July has been B Corp month.
If you are a B Corp, it’s been a celebration of all that’s good and noble about what B Corp certification means. For those that don’t really know what being a B Corp is about, B Corp is essentially a measure that any business can meet about how you can be a better business, for good.
Marlin is one of around 3,500 certified B Corps in the world.
It sounds impressive—and I think it is.
However, over the course of the past few weeks, I’ve been reflecting on why we initially decided to become B Corp certified and what difference it makes. In particular, the broader context within which this sits today, and within the enormous amount of uncertainty that currently surrounds us.
Today, I find myself asking a basic question, does being a B Corp really matter?
More than ever, my answer is categorically and definitively; yes.
It’s safe to say, that most people seek simplicity. Our search for simplicity is in response to the complexities and uncertainties of our world. We think in binary choices; we like and want to reduce these complexities and our decisions to a simple choice. It makes thinking and choosing easy.
Of course, this search for simplicity is incredibly dangerous. It ignores and discounts complexities and allows poor decisions. It disregards that there are a natural range of other choices… or the fact that there is a spectrum of greys; not just black and white.
By limiting and grounding our choices in a strictly binary-framework I think that as a society the choices we move to are those that tend to be more extreme. It’s hard to make ‘grey’ distinctive. It’s hard to convey that there can be a simple solution, to complex problems.
Pure extractive capitalism is inherently evil. Its natural tendency is to concentrate wealth, glorify the individual—and an individual’s efforts. It miss-prices social externalities. It turns us all from citizens into consumers. It is a system that benefits just a very few. It is designed that way.
The system that extractive capitalism thrives on is one that has allowed and fosters the vileness of racism and prejudice; the degradation of minorities; the utterly dreadful extremes of income and wealth inequality; the destruction and degradation of our environment. It perverts our society into ‘us and them’.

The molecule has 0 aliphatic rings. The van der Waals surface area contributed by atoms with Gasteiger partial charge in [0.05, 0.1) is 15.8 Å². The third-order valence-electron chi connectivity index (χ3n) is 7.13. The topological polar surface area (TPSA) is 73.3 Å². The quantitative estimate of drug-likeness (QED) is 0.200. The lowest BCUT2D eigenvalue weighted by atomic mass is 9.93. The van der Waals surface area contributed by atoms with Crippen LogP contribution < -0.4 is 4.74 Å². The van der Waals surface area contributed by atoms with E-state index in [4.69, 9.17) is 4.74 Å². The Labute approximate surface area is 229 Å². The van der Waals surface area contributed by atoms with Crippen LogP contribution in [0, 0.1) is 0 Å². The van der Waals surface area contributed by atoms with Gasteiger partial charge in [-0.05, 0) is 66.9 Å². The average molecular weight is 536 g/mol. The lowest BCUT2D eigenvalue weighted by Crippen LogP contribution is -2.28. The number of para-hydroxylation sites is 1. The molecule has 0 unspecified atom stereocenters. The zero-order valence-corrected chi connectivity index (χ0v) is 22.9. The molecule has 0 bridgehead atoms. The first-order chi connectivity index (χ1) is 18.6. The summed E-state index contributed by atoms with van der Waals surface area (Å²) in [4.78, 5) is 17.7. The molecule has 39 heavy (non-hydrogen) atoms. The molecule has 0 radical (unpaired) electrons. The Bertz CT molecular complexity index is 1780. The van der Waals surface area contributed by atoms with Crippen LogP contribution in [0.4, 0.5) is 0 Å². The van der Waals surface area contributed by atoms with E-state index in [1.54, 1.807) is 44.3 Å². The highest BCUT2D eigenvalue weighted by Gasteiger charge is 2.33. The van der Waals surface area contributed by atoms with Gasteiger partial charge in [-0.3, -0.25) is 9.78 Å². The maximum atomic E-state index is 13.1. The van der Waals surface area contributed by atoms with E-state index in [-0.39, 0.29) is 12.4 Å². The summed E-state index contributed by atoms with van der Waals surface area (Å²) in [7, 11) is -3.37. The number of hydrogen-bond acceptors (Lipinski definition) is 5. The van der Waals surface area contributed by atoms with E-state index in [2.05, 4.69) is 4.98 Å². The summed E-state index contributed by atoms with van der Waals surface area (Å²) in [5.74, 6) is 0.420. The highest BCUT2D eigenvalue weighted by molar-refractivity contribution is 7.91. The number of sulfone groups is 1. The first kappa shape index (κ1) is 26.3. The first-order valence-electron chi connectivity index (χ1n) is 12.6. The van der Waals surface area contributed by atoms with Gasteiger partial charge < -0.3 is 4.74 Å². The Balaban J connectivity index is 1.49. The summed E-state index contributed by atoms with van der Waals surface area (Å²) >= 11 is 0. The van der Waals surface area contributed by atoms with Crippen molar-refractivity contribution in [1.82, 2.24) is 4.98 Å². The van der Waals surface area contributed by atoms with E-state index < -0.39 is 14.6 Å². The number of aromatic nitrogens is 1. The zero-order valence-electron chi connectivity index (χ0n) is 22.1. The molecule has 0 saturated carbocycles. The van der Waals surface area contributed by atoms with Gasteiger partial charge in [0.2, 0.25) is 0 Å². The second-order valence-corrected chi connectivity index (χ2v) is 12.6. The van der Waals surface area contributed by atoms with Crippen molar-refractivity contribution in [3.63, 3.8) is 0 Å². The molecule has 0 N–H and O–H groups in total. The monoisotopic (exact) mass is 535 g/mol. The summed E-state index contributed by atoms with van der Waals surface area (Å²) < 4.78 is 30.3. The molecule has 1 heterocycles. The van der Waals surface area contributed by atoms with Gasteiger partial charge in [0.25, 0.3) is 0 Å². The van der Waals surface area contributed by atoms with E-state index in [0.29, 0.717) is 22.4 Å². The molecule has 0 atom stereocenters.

How is it possible that in a country as wealthy as Australia, one in six children live in poverty? What kind of system allows that to exist? What kind of economic story have we been telling ourselves, and accepting, that such a statistic is tolerable?
Yet, despite its many ills, our market-based system is also pretty much the only economic system we’ve got that kind of works.
Over the past few months, we’ve also experienced a complete shock to our social systems. We’ve seen that what is communally held has a much greater value—our health care systems are the perfect example of this. We’re seeing that what constitutes an ‘essential’ worker is actually not reflected in our economic systems; think of teachers, childcare workers, nurses, cleaners, train and bus drivers etc etc.
Today, I find myself—along with many thousands of others—also asking; how much has the economic system we’re working in contributed to this distortion?
And so I’ve come full-circle, to B Corp, and why we sought this certification in the first place and what difference does it make. I firmly believe it was based on a profound wish to seek balance.
B Corp is the framework for an economic system that still has a profit incentive—and yet also ‘prices’ social externalities—the things that our staff, our clients and our community value. Things like fair and decent conditions, time with family, a responsibility to the environment, sustainability and our broader community.
All these things have a much greater value, than mere money. All these things are greater than the individual and their sense of self—they speak to what we all value.
In a very real sense, the B Corp framework is the ultimate expression of idealism—one that’s rooted in pragmatism.
I don’t think that I am being panicky when I write about the many dire social issues that surround us—the climate crisis, wealth inequality, entrenched racism—and I believe that if we allow the status quo to continue, then the prognosis for all of us is very grim.
However, that’s not the picture that I want to buy into—I don’t want such grimness—I don’t want to know what I’ve got to fight against, I want to know what I am fighting for.
It would be a shame for July to pass into August and for my belief to become a yearly anniversary that marks B Corp month; if you really want to right the wrongs of many numerous ‘larger than self’ issues—then you’ve got to begin with the organisation you currently work in.
This is what B Corp is all about. It’s the economic system that we all need right now. More than ever, this is why we are a B Corp.